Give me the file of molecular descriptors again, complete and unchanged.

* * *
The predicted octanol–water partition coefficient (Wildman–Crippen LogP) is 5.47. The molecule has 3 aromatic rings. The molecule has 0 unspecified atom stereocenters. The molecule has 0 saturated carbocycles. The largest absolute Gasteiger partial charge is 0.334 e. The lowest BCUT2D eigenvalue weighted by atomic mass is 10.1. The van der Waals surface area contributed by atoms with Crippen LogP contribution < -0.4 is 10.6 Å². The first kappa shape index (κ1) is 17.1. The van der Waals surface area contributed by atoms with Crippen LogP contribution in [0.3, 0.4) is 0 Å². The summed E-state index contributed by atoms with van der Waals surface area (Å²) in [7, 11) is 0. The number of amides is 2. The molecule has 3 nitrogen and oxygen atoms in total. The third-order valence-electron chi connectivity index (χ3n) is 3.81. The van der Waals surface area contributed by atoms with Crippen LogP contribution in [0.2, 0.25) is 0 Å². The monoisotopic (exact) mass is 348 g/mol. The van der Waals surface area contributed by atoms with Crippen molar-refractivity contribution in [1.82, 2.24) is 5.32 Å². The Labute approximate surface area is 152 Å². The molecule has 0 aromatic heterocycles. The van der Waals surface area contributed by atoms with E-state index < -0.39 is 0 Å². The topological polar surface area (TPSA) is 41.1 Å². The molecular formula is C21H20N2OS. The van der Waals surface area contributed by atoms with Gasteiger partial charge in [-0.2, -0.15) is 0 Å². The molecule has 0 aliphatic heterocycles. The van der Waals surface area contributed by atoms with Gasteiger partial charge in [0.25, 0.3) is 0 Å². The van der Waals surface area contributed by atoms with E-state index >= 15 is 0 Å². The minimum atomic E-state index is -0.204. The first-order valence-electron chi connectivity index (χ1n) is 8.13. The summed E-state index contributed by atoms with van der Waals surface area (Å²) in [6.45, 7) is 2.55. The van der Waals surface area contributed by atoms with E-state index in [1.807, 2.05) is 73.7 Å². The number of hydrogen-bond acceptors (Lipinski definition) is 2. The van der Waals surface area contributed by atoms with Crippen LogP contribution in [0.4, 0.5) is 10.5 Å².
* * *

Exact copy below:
The predicted octanol–water partition coefficient (Wildman–Crippen LogP) is 5.47. The molecule has 3 aromatic rings. The molecule has 0 unspecified atom stereocenters. The molecule has 0 saturated carbocycles. The largest absolute Gasteiger partial charge is 0.334 e. The lowest BCUT2D eigenvalue weighted by atomic mass is 10.1. The van der Waals surface area contributed by atoms with Crippen LogP contribution < -0.4 is 10.6 Å². The first kappa shape index (κ1) is 17.1. The van der Waals surface area contributed by atoms with Crippen LogP contribution in [0.3, 0.4) is 0 Å². The summed E-state index contributed by atoms with van der Waals surface area (Å²) in [7, 11) is 0. The number of amides is 2. The molecule has 3 nitrogen and oxygen atoms in total. The third-order valence-electron chi connectivity index (χ3n) is 3.81. The van der Waals surface area contributed by atoms with Crippen LogP contribution in [0.2, 0.25) is 0 Å². The monoisotopic (exact) mass is 348 g/mol. The van der Waals surface area contributed by atoms with Crippen molar-refractivity contribution in [1.82, 2.24) is 5.32 Å². The Labute approximate surface area is 152 Å². The molecule has 0 aromatic heterocycles. The van der Waals surface area contributed by atoms with E-state index < -0.39 is 0 Å². The topological polar surface area (TPSA) is 41.1 Å². The molecular formula is C21H20N2OS. The van der Waals surface area contributed by atoms with Gasteiger partial charge in [-0.2, -0.15) is 0 Å². The molecule has 0 aliphatic heterocycles. The van der Waals surface area contributed by atoms with Gasteiger partial charge in [0.25, 0.3) is 0 Å². The van der Waals surface area contributed by atoms with E-state index >= 15 is 0 Å². The minimum atomic E-state index is -0.204. The first-order valence-electron chi connectivity index (χ1n) is 8.13. The summed E-state index contributed by atoms with van der Waals surface area (Å²) in [6.45, 7) is 2.55. The van der Waals surface area contributed by atoms with E-state index in [1.807, 2.05) is 73.7 Å². The number of hydrogen-bond acceptors (Lipinski definition) is 2. The van der Waals surface area contributed by atoms with Crippen LogP contribution in [0.4, 0.5) is 10.5 Å².